Some of those suburbs have seen extraordinary growth. For instance, Lebanon went from 4,121 housing units to 6,218, a 51 percent increase; Landen grew by 41 percent, from 3,669 to 5,162; and Mason grew 90 percent, from 4,274 to 8,111 units.

        Meanwhile, places such as Elmwood Place shrank 6 percent, from 1,250 to 1,173, and Arlington Heights dipped 16 percent, from 500 to 418. Other aging towns, like Cincinnati, had flat growth.

        Experts, Realtors and others are not surprised that home ownership is growing in the suburbs.

        “The big draw in Northern Kentucky is the airport. People have jobs that are increasingly transient and they want to be near the airport,” said Vickie Bolton-House, a Fort Mitchell-based Realtor with Re/Max Affiliates.

        David Gunn, president of Principle Mortgage & Financial Services, an Anderson Township mortgage company founded in January, said the ease of getting loans probably helped sales.

        Also, the real estate market here is strong because many companies have relocated in the past decade, bringing affluent employees who have the money to build something new.

        “Lots of new homes are being built, and what we see is people are buying bigger and bigger houses,” Mr. Gunn said.

        That trend packs an economic punch that can ripple through a suburb. As new home buyers settle in, they often spend money on furnishings, landscaping and paint.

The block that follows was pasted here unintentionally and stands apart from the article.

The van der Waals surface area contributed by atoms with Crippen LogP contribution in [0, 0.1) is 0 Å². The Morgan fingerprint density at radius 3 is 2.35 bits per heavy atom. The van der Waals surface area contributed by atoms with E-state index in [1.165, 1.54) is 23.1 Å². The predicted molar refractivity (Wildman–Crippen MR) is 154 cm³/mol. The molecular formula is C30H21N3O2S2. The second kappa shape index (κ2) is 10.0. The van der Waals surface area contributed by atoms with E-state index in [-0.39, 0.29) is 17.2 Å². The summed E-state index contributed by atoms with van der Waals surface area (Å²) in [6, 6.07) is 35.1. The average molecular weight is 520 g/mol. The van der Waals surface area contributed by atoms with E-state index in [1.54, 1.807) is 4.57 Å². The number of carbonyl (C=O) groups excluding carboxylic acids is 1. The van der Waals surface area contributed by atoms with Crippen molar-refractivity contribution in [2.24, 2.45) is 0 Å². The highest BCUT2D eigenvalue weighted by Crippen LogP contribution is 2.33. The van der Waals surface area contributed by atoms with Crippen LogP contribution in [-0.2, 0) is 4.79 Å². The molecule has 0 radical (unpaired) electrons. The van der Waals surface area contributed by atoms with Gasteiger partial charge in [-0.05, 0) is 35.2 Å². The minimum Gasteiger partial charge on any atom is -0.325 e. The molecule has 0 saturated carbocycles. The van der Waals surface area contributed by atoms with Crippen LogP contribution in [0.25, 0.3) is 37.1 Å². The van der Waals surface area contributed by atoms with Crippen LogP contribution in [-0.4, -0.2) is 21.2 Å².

That spending lures big-box home improvement retailers like Home Depot and Lowes, stores that also bring jobs and opportunity to people in those areas.

        The growth of urban centers in suburban rings — spurred first by residential real estate development — is commonplace in American metropolitan areas, said Kenneth Poole, executive director of ACCRA, an Arlington, Va., organization of economic development researchers.

        “Traffic and congestion actually cause these urban rings to happen,” he said. “Businesses move to where the people live. It becomes a new American downtown.”

        But it's not only suburbanites who are spending cash on home improvements. “Sometimes I feel like I'm on a first-name basis with everybody at my Home Depot,” Ms. Cassidy said.

        She marveled, too, at the ease of buying a house, even without money for a down payment. Her challenge was walking away from an apartment in Cheviot and its affordable $330 monthly rent. A friend rents an apartment there for a scant $210 per month.

        “But when you hit 30, you just want to have something,” she said. “These days you truly do not have to have any money up front to buy. I have to say that buying a house for the first time was a little scary.”

        Some believe older neighborhoods will rebound. Traffic and rising prices in outlying areas may make older, less-congested neighborhoods attractive.

        A challenge for Cincinnati is to upgrade the school system, said Richard Horton, a Coldwell Banker West Shell Realtor.

        When communities reject bond issues for schools, that can chill real estate. Homeowners flee.

        “It can get worse and worse,” he said.